Covenant Health
This week's reflection

This week's reflection

I believe the second half of one's life is meant to be better than the first half. The first half is finding out how you do it. And the second half is enjoying it.

Frances Lear

Researchers working to improve quality of life for head and neck cancer patients

April 09, 2015

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Dr. Jana Rieger, Director of Research for the Institute for Reconstructive Sciences in Medicine.speaks at the event on April 9, 2015.

EDMONTON — After life-saving surgery for head and neck cancer the physical alterations to a patient’s skull or face can be devastating, but thanks to the legacy of an Edmonton surgeon, new research will help restore their quality of life.

In 2010, Dr. Murray Mickleborough, a renowned local maxillofacial surgeon, was diagnosed with cancer of the jaw, the very type he specialized in treating for decades. Before he passed away in 2011, he and his wife, Janice, made a $1 million donation to the Alberta Cancer Foundation to help find ways to improve quality-of-life outcomes for patients facing head and neck cancer. His founding gift led to a unique partnership between the Institute for Reconstructive Sciences of Medicine, the University of Alberta, the Alberta Cancer Foundation, and the Caritas Hospitals Foundation.

The first two research projects funded by the Dr. Murray E. Mickleborough Interfacial Biomechanics Research Program have been announced and will receive a total of $150,000 each for the next two years.

“This research has the potential to revolutionize the way we treat our patients and will radically change our understanding of how these treatments impact their lives,” says Dr. Jana Rieger, Director of Research for the Institute for Reconstructive Sciences in Medicine.

The first, led by Dr. Martin Osswald, from the University of Alberta’s Faculty of Medicine & Dentistry and Alberta Health Services prosthodontist, is a groundbreaking study that will help scientists generate a specific type of nasal cartilage that frequently needs to be removed following cancer treatment. Osswald and his team hope to grow this cartilage in the lab, using the patient’s existing stem cells as well as special scaffolding that has been 3D printed for the occasion. In addition to saving patients another surgery, the tissue can be precisely customized ahead of time according to the individual patient’s needs.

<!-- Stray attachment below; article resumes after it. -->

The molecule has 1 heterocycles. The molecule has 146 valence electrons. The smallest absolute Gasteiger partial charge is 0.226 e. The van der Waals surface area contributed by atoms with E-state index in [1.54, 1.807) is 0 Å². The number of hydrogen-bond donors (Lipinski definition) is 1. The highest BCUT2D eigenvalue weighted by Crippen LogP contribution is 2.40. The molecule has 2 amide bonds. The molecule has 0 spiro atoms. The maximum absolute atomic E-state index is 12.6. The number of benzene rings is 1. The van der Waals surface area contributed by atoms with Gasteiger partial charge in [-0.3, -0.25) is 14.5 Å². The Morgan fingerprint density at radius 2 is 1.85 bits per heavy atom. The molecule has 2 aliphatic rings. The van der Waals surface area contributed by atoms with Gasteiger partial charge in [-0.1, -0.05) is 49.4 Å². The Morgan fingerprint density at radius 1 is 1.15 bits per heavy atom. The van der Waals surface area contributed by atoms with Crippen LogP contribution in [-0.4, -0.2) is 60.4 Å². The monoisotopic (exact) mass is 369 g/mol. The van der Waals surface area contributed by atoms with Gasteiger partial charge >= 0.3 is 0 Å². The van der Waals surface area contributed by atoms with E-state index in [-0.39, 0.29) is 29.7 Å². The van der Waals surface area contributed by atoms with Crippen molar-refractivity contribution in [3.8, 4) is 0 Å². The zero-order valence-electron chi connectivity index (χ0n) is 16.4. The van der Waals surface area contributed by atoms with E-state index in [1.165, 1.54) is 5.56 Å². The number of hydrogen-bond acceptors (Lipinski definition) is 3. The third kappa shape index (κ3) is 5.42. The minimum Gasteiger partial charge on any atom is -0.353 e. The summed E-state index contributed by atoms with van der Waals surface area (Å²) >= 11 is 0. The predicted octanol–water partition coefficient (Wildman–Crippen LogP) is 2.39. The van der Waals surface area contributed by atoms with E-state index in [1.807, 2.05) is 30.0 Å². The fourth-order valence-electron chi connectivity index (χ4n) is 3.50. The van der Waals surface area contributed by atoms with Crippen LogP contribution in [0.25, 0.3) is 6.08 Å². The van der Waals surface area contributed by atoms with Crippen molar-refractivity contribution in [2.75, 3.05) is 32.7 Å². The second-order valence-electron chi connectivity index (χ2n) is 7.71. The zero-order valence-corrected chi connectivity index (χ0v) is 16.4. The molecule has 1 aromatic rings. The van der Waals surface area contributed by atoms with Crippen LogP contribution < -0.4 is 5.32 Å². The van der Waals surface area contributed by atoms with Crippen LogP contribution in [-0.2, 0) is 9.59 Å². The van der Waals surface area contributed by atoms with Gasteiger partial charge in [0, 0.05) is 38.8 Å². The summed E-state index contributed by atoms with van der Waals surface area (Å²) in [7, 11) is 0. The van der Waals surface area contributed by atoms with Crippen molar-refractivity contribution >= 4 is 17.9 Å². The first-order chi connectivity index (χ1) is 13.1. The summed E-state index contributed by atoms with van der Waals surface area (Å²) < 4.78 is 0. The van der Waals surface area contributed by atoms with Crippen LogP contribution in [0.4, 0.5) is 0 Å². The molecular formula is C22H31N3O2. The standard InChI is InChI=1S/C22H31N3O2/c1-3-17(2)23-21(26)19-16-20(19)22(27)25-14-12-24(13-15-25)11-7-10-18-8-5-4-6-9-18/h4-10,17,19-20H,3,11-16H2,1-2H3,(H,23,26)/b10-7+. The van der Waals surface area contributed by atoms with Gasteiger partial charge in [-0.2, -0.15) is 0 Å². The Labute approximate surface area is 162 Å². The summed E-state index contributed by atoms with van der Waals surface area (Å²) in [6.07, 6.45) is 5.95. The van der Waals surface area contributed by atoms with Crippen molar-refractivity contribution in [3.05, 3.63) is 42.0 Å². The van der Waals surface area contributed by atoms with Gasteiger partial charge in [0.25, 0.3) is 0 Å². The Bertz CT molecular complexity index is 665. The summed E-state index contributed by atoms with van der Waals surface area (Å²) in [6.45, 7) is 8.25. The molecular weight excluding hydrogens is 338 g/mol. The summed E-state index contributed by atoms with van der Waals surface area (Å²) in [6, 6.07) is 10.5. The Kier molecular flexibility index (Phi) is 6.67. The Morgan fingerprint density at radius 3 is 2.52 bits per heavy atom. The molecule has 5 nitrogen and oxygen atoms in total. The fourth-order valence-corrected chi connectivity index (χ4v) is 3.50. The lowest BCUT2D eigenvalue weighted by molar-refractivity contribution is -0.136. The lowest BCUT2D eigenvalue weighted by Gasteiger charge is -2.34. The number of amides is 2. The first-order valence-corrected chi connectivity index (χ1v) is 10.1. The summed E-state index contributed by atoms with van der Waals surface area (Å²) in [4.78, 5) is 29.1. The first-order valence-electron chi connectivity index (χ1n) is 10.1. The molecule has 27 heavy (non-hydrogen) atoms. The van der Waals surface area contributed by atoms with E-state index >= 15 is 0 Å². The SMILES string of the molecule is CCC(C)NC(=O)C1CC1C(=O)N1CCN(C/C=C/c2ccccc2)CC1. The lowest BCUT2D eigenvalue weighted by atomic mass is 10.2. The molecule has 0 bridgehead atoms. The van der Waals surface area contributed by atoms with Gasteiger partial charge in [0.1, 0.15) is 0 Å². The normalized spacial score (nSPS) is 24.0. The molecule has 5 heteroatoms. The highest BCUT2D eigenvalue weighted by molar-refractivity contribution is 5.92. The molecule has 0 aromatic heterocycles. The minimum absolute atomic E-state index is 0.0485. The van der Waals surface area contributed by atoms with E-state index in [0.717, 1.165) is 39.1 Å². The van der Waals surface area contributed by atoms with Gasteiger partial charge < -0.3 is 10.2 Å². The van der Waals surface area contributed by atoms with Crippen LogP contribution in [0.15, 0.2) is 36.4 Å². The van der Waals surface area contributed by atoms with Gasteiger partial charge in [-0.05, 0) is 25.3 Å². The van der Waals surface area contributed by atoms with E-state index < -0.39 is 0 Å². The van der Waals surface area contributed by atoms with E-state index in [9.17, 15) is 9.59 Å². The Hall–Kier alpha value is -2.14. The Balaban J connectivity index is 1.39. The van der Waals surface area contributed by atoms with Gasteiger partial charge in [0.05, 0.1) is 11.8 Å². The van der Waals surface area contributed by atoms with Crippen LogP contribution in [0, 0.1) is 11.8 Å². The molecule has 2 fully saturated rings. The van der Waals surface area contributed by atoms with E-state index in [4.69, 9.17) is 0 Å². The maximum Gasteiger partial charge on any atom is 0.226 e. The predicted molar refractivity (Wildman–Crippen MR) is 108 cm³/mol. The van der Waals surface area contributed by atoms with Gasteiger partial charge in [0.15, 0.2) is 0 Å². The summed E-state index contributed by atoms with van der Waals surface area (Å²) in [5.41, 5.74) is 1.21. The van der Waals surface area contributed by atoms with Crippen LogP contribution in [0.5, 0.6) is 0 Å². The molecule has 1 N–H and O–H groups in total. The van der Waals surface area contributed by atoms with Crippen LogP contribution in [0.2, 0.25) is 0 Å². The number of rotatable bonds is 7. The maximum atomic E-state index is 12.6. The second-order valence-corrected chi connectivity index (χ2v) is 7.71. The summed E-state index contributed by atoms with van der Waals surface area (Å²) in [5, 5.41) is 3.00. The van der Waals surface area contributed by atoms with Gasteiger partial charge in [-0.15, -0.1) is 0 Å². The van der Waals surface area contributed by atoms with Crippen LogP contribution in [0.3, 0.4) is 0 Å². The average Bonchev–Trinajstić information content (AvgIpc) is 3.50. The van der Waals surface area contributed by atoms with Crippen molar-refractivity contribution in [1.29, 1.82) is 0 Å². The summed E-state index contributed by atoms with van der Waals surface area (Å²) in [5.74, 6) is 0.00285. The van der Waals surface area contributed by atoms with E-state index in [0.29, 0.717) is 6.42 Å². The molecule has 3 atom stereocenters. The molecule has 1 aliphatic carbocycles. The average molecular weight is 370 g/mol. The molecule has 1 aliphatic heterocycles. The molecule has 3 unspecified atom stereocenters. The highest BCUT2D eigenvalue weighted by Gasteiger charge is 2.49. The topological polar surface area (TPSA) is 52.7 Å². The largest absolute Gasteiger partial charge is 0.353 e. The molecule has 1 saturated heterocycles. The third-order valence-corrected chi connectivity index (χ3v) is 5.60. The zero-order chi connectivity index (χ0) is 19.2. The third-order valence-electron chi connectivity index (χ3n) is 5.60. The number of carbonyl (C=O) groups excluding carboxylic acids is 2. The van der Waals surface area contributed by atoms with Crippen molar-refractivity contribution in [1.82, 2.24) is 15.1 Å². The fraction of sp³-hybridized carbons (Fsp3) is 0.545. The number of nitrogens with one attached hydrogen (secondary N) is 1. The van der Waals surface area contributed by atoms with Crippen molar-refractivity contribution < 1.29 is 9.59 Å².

The second project, led by Dr. Hadi Seikaly, from the University of Alberta and Alberta Health Services, will allow doctors to better track the outcomes from various methods of treatment, giving patients the ability to choose between them with more certainty. Currently, there is a lack of data from which to make reliable predictions about a patient’s outcome after treatment. This project looks at such studies as functional outcomes for patients who have had parts of their tongues removed as part of treatment for cancer.

“Murray was about making things happen, in his professional life and his personal life,” says Ross Porter, Dr. Mickleborough’s son in law. “We’re really excited this is happening, and that there’s an opportunity to make an impact in patients’ lives through the research that Drs. Seikaly and Osswald will be undertaking.”